The tourism industry is vital to the economy in Lee County, with the Lee County Visitor and Convention Bureau reporting 88 percent of visitors stayed at some sort of paid lodging. Of those, 77 percent stayed at a hotel, motel or resort, 12 percent at a vacation home and 6 percent at a bed & breakfast. On average visitors stayed 4 nights.
Businesses or even private property owners that provide lodging services owe a duty to guests to provide a safe environment. That means keeping rooms and common areas neat and free of foreseeable hazards, providing adequate lighting and security and ensuring all items provided for guest use are reasonably safe.
Even so, just because a person is injured while at a hotel doesn’t mean he or she is entitled to compensation. Premises liability laws are complex, and there are a number of factors that must be considered. One of those is the proper and timely identification of all defendants.
This was the problem for plaintiffs in the recent case of Parker v. Holiday Hospitality Franchising, Inc., before the Tennessee Supreme Court. Although this was an out-of-state case, our Fort Myers hotel injury lawyers recognize its applicability and significance to Lee County tourists.
Here, a man and his wife checked into a franchise hotel outside of Knoxville, and as was customary for them, immediately checked the bathroom. The husband was paraplegic, and required special accommodations. In checking the shower, they noted a gap between the shower bench and the wall. They called the front desk and requested another room. Hotel staffers told them no other handicap accessible rooms were available, but promised to fix the shower bench.
Later, when the couple left for dinner, a maintenance person went to the room to inspect and repair the shower bench. He didn’t note any loose bolts or other problems, but because a complaint was made, tightened the shower bench to the wall. He then pressed down on it, and found it did not bend or bow.
Before plaintiff took a shower, he again checked the bench and also found it seemed to be properly attached. However, as he sat to take a shower, the bench snapped off the wall and he fell hard to the floor, suffering serious injury to his tailbone and back.
He and his wife filed a lawsuit against the hotel owner, alleging negligence for failure to properly install the shower bench. The franchise owner denied liability, and raised a defense of comparative fault, asserting it was the builder who had negligently constructed/installed the shower bench, and concealed this fact with a layer of sheet rock. There was no way the hotel owner could have known the danger.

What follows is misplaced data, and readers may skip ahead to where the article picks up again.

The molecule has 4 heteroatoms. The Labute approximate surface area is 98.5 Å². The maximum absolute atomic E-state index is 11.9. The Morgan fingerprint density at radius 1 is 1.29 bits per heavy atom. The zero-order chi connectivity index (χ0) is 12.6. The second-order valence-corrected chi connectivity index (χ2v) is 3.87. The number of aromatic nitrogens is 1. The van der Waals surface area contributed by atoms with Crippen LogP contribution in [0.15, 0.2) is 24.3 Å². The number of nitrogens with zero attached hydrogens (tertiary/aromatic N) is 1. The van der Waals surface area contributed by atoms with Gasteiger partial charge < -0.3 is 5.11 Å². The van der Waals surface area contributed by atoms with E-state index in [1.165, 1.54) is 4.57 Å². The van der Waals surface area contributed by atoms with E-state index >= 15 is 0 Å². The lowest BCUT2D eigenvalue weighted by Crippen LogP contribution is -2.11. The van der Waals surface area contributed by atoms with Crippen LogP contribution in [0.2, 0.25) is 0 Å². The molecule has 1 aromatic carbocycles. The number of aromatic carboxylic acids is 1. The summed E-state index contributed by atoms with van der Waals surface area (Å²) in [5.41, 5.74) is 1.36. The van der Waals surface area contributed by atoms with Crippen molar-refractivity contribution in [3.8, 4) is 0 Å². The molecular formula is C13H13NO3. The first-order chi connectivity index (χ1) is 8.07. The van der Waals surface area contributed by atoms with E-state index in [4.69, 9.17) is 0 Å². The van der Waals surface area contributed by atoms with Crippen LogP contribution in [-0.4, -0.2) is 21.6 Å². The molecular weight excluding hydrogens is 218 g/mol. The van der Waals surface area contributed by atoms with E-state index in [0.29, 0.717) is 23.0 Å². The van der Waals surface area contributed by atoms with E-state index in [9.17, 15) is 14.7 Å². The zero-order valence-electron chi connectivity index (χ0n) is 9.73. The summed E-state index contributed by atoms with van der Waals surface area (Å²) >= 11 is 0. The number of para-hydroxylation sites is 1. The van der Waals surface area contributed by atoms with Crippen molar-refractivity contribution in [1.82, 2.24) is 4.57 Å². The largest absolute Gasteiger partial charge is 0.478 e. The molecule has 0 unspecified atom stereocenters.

Plaintiffs responded by amending complaint to include the builders as named defendants. However, the court barred this action on the grounds the statute of limitations on the case had passed. (Florida plaintiffs have 4 years from the time of an injury or discovery of injury in which to file a personal injury lawsuit; in Tennessee, it’s just 1 year.)
Defendant hotel owner then moved for summary judgment, arguing it was the latent defect by the independent contractor that had caused the bench to collapse, and that he had no duty to inspect the work of the independent contractor.
The trial court agreed. An appellate court reversed, ruling it was a dispute of material fact as to whether defendant hotel owner had constructive notice of the defect (meaning he should have known about it and failed to take action). However, the state supreme court reversed, reinstating the trial court’s order for summary judgment. The high court ruled the undisputed facts showed no exception for the general rule that property owners aren’t vicariously liable for independent contractors’ negligence, and defendant had no constructive knowledge of the defect.
Had the plaintiff sooner named the builder as a defendant, he might have still been able to recover damages.
Call Associates and Bruce L. Scheiner, Attorneys for the Injured, at 1-800-646-1210.
Parker v. Holiday Hospitality Franchising, Inc., Sept. 12, 2014, Tennessee Supreme Court
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